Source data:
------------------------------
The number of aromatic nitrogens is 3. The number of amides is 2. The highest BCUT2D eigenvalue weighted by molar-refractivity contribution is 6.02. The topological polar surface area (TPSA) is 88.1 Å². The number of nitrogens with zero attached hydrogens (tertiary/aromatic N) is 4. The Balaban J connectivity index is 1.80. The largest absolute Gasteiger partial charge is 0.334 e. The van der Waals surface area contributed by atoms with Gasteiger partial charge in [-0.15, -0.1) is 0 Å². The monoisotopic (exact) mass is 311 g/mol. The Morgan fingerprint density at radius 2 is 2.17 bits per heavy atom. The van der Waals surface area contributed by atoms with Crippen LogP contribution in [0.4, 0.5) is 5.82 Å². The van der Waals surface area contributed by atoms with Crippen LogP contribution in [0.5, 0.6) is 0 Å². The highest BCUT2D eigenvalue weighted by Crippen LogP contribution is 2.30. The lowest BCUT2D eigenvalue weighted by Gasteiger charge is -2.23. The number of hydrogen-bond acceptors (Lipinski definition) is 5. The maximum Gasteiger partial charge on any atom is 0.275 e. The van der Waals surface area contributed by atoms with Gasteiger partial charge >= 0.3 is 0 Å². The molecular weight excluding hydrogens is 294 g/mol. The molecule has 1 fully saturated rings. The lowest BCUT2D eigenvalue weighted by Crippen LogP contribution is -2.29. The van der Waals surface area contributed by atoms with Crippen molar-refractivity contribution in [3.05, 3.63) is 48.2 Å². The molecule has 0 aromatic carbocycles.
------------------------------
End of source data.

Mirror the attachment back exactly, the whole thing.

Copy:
The number of aromatic nitrogens is 3. The number of amides is 2. The highest BCUT2D eigenvalue weighted by molar-refractivity contribution is 6.02. The topological polar surface area (TPSA) is 88.1 Å². The number of nitrogens with zero attached hydrogens (tertiary/aromatic N) is 4. The Balaban J connectivity index is 1.80. The largest absolute Gasteiger partial charge is 0.334 e. The van der Waals surface area contributed by atoms with Gasteiger partial charge in [-0.15, -0.1) is 0 Å². The monoisotopic (exact) mass is 311 g/mol. The Morgan fingerprint density at radius 2 is 2.17 bits per heavy atom. The van der Waals surface area contributed by atoms with Crippen LogP contribution in [0.4, 0.5) is 5.82 Å². The van der Waals surface area contributed by atoms with Crippen LogP contribution in [0.5, 0.6) is 0 Å². The highest BCUT2D eigenvalue weighted by Crippen LogP contribution is 2.30. The lowest BCUT2D eigenvalue weighted by Gasteiger charge is -2.23. The number of hydrogen-bond acceptors (Lipinski definition) is 5. The maximum Gasteiger partial charge on any atom is 0.275 e. The van der Waals surface area contributed by atoms with Gasteiger partial charge >= 0.3 is 0 Å². The molecular weight excluding hydrogens is 294 g/mol. The molecule has 1 fully saturated rings. The lowest BCUT2D eigenvalue weighted by Crippen LogP contribution is -2.29. The van der Waals surface area contributed by atoms with Crippen molar-refractivity contribution in [3.05, 3.63) is 48.2 Å². The molecule has 0 aromatic carbocycles.